Sometimes I find it terribly painful to hear the news or surf the net for the latest on environment, earth lover that I am. It’s gotten so bad that I even toss a lot of my mail from cherished environmental organizations, unopened, to ward off grief. Still, I can’t live in a bubble. It changes nothing.
Last night, the sobering Guardian report on climate change with its catastrophic scenario of a 7.2 F/4C temperature rise by century end, rendering life in the tropics virtually impossible. Then the just released Intergovernmental Panel Report on Climate Change, indicating human activity as “the likely cause” for global warming, or 95% certain. Hey, is anybody out there listening? Meanwhile, business as usual: Boeing announces its plan to double its new North Charleston, SC, facility, which includes filling in 400 acres of wetlands.
ThIs explains my elation on discovering the story of efforts to restore Mozambique’s once iconic Gorongosa National Park, since such good news is a rarity these days, or akin to say a medical breakthrough in remedying a chronic disease.
Gorongosa Park, founded by the Portuguese in 1960, used to be famous for its teeming wild life that even included nearly 2000 elephants. But then came the long struggle for Mozambique’s independence in which armies sometimes ravaged the Park for food and ivory. Like today’s Mali, Central African Republic, Democratic Republic of Congo and South Sudan, independence (1975) then gave way to protracted civil war, lasting 17 years. By then, poachers and subsistence farmers had settled in, decimating virtually all wildlife, apart from the Park’s crocodiles. As one example, only 50 buffalos remained of an original herd of 14,000.
The new government (1992), finding itself cash-strapped, was looking for new resources, among them eco-tourism through restoration of Gorongosa National Park, but it lacked investment capital. That’s when American businessman Greg Carr, who had made his fortune offering Internet services, stepped in, setting up a foundation and pledging $40 million over the next 30 years to finance the project.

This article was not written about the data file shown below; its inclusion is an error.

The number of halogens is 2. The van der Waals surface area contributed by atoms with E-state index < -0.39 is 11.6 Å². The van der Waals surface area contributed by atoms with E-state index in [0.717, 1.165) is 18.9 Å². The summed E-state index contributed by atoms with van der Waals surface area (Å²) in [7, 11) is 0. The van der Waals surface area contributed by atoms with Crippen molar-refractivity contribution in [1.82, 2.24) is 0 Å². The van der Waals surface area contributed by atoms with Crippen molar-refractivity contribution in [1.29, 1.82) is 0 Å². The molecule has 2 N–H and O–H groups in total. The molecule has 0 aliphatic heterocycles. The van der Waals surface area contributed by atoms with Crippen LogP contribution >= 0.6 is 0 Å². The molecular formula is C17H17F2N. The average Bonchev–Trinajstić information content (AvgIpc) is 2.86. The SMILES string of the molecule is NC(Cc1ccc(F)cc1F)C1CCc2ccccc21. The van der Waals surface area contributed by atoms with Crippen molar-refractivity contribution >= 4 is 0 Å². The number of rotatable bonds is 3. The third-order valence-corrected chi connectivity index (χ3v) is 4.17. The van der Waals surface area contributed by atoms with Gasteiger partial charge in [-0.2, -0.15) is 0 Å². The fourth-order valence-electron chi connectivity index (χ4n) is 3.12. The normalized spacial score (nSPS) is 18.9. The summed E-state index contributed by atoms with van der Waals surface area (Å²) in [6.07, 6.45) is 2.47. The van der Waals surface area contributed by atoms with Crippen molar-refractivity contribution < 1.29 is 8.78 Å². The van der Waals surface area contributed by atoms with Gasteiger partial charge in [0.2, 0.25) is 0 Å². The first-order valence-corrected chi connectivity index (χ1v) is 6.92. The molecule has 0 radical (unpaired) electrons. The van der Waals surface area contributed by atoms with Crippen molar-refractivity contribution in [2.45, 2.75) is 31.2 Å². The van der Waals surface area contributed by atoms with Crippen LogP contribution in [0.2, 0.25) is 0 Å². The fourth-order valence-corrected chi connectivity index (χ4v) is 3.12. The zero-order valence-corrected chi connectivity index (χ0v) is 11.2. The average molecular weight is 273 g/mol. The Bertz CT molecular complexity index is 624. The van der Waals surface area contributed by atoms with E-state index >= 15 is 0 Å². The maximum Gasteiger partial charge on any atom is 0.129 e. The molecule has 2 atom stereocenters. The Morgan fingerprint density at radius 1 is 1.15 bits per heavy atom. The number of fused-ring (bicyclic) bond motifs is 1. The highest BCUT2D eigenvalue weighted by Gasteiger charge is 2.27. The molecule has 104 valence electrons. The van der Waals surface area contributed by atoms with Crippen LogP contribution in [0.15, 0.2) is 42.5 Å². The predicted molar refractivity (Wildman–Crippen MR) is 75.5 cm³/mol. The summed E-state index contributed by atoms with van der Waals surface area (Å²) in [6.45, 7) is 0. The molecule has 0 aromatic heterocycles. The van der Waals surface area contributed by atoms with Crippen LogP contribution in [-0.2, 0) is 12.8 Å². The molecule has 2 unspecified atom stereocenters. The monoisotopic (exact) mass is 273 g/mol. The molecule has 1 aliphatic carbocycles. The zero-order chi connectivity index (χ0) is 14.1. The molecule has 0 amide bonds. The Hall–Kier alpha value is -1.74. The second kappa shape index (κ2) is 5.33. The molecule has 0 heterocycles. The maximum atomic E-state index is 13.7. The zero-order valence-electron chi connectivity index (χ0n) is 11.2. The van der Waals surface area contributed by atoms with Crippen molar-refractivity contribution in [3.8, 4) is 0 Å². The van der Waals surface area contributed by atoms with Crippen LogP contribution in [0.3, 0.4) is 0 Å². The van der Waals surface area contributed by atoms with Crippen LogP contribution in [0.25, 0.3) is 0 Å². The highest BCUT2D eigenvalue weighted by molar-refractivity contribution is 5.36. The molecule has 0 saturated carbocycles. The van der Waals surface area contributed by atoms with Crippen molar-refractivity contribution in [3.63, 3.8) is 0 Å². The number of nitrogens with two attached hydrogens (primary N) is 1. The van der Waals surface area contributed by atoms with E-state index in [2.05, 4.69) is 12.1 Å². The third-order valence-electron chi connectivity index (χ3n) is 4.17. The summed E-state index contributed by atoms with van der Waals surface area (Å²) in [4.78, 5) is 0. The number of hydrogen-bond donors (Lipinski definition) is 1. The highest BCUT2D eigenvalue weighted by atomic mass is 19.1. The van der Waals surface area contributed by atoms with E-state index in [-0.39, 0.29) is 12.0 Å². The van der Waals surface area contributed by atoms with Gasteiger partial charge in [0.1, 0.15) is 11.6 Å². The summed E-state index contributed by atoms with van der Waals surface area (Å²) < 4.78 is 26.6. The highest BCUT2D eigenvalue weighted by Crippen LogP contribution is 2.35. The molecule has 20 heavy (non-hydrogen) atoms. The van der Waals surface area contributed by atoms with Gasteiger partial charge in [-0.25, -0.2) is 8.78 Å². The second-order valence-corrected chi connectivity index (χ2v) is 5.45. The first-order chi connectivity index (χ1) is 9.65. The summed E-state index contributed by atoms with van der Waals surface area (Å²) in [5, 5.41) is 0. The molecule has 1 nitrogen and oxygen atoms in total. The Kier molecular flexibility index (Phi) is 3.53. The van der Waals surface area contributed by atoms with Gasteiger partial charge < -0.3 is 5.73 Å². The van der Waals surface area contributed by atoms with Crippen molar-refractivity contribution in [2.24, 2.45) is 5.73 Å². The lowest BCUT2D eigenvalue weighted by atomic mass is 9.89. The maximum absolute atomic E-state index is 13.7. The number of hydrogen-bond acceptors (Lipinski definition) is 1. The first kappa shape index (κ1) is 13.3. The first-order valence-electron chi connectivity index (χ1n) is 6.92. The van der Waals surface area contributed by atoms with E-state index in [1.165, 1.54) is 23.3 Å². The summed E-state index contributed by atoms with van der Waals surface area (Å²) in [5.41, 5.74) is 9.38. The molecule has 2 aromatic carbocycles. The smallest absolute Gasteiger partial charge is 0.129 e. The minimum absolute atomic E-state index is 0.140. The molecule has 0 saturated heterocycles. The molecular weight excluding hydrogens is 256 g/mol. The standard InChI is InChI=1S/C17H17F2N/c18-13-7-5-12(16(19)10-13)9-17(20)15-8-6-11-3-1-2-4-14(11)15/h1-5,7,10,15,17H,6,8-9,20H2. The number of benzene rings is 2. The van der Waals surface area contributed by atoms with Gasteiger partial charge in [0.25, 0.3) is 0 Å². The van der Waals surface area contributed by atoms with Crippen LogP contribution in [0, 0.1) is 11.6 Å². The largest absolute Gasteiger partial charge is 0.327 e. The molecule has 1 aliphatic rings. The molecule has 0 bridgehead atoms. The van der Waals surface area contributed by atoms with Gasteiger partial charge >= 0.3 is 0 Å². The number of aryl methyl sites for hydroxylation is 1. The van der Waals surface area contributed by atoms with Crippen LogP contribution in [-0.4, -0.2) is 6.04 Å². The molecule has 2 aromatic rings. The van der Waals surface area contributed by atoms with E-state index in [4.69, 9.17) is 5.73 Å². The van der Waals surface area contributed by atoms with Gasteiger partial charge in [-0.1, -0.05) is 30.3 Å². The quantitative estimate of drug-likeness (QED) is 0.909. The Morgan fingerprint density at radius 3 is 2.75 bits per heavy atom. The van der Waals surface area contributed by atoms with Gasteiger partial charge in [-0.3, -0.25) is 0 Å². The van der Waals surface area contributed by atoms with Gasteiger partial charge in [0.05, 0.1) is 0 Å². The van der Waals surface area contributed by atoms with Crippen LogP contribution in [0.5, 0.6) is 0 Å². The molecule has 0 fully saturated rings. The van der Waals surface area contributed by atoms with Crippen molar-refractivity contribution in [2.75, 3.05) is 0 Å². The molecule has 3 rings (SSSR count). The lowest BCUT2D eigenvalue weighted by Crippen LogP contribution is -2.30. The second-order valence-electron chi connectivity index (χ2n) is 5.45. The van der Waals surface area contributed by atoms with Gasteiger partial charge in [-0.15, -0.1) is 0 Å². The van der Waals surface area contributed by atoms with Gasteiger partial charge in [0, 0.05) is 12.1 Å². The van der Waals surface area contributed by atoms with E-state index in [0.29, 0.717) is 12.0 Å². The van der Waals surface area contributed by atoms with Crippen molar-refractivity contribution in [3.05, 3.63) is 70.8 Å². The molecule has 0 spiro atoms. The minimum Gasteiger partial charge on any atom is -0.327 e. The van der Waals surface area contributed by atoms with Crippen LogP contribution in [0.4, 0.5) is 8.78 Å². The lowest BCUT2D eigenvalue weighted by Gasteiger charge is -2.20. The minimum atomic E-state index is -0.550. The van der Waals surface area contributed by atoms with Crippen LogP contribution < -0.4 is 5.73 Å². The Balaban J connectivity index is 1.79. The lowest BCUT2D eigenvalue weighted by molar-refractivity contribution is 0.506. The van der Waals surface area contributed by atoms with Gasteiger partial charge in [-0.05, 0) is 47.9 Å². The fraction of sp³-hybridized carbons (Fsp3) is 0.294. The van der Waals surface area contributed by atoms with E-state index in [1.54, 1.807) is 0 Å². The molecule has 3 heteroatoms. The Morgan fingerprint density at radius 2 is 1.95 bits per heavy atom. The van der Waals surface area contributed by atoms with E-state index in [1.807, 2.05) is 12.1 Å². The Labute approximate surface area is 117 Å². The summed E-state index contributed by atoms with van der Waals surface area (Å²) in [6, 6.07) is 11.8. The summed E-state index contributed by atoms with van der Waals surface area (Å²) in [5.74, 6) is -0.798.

Thanks to his herculean efforts, the Park has been steadily regaining its pristine splendor with herds of elephants, African buffalo, hippopotamus, warthogs and antelopes now grazing its savannas in growing abundance. Further good news: in 2010, the government enlarged the Park to include Mount Gorongosa, so essential to the year round flow of the Park’s rivers and preservation of its unique megafauna. Were the rain forest gone, there would no longer exist the capacity of the mountain to release monsoon rains gradually and long term, sustaining life in the dry season. As is, subsistence farmers have reduced the rain forest at its summit by a third over the last decade.
Like all such noble schemes to preserve environment, hard choices often pit habitat vs jobs. You can’t simply ask these settlers to leave. Poverty is just so immense, with the per capita annual wage $310, according to World Bank, and a life expectancy of only 40 years. The trick is to create new industries for them.
Again, Carr has proven to be visionary in providing economic incentives, creating rain forest seed nurseries, schools and medical clinics below the rain forest line, hiring guards, and expanding tourist facilities offering comfortable amenities that are increasingly attracting European and North American visitors, initiatives now employing more than a thousand workers.
While things are off to a good start, the Park’s ongoing fate depends on two key factors: a stable democratic government and tourist dollars. With regard to the latter, once again, good news, with visitor tallies rising from an initial 1000 to over a current 10,000. Eco-tourism is obviously essential to making Carr’s bet pay off.
If Carr’s project works in Mozambique, it can work elsewhere in Africa as seems the case in Botswana, providing ecological preservation linked with economic well-being.
This is, indeed, good news!